Types of roses:
Roses are blooming everywhere now, and it's time to look around and choose what you like. There is no better way to see what is out there than by visiting botanical gardens or the gardens of rose enthusiasts and seeing all different kinds of roses in full bloom. There are many types of roses and when you try to pick out roses at a nursery, or read about them in gardening books it can be confusing. This combined with the fact that many modern roses are usually named after their breeders, and then categorized into types can be especially daunting. Mankind has loved the rose forever, I think, and have been fooling around trying to improve them about as long. Just to show what I mean, a rose is considered modern if it was bred since 1867!
Currently, some popular rose breeders are Wilhelm Kordes, Dave Austin, Griffith Buck, and here in Taylor we have our own local rose breeders Ray Ponton and Robert Stiba who have their own Ponton and Stiba roses. Rose breeders come out with all types of roses that will be in different categories. Not all Austin or Buck roses look the same. Lets take a look at modern categories of roses: There are shrub roses, climbing and rambler roses, hybrid tea roses, floribunda, polyantha, grandiflora, hybrid musk, tree roses, English roses, and miniature roses. Hybrid tea roses are most familiar, for these are the florists' favorite rose, with a single large spiraled bloom per stem, and they come in nearly every color blend. Now-a-days home gardeners are demanding a more disease resistant rose than what most hybrid teas were in the past. The result of this demand has been the development of Griffith Buck roses, Dave Austin roses, Wilhelm Kordes roses, and the very popular Knockout roses. These breeders have utilized every conceivable cross of roses imaginable, and nearly all include the Old Garden roses in their ancestry.
The old garden roses also come in many categories, are less familiar, and cause even more confusion than the modern roses. Although none are perfect, the old garden roses have stood the test of time for their disease resistance, hardiness, wonderful fragrances, and last but not least, are beloved just for their romantic history. The pre-China roses are the oldest hybridized group that date pre-1800. These roses do not have the China rose in their heritage and they include the Gallicas, Damasks, Albas, Centifolias (cabbage rose), and Moss roses. These roses were crossed with each other and wild species roses. Many of these roses only bloom in the spring. Then in about 1800 the China rose was crossed with those above and we came up with the tea, Bourbon, Noisette, Damask Perpetual, and Hybrid perpetual roses. These roses bloom throughout the summer with a big flush in spring and fall.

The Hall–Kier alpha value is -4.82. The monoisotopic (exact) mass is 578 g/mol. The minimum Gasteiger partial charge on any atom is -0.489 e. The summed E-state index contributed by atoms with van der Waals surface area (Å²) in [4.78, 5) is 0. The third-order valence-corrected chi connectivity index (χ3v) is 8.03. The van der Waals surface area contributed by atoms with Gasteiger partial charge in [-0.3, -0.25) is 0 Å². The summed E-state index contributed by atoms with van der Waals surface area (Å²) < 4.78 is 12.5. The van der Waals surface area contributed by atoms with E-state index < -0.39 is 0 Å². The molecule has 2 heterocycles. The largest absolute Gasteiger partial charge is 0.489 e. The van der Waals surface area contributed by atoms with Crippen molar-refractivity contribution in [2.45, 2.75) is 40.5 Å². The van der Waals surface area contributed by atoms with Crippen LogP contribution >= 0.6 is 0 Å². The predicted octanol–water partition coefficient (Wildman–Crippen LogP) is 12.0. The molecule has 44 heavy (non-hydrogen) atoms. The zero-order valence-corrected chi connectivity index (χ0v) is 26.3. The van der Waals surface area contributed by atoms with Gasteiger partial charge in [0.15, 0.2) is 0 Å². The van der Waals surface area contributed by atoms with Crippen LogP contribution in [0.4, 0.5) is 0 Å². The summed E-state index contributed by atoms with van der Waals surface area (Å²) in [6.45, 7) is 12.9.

It would be fun to talk about all the different roses listed above, but since that would become a book, let's just talk about the Bourbon rose as a tasty 'smakeral' just to whet your appetite. Bourbon roses were a cross between a China and a Damask rose that was supposed to have occurred naturally on the Bourbon Isle in the Indian Ocean. They have large, many peteled flowers that are usually highly fragrant and are repeat bloomers. The form of the Bourbon rose bush can vary greatly from great big arching shrubs, 18 ft tall, to small neat bushy shrubs, 2 ft tall. Bourbon roses range in color from red, white, and pink blends. One of my favorite Bourbon roses is Mme. Souvenir de la Petite Malmaison. This shrub is my definition of what a rose should be. My bush is a spreading shrub wider than it is tall, 4.5x6 ft, and has large, rather flat, densely petaled powder puff pink flowers with a spicy fragrance out of this world. It blooms repeatedly throughout the summer, with it's biggest flush in the spring and fall. This was Queen Marie Antoinette's favorite rose named after her country house palace in France. The name in French means 'Souvenir of the Little House' which was really a palace, and not very little.
For more information, browse the Santa Clarita Rose society website for pictures and definitions of old garden roses.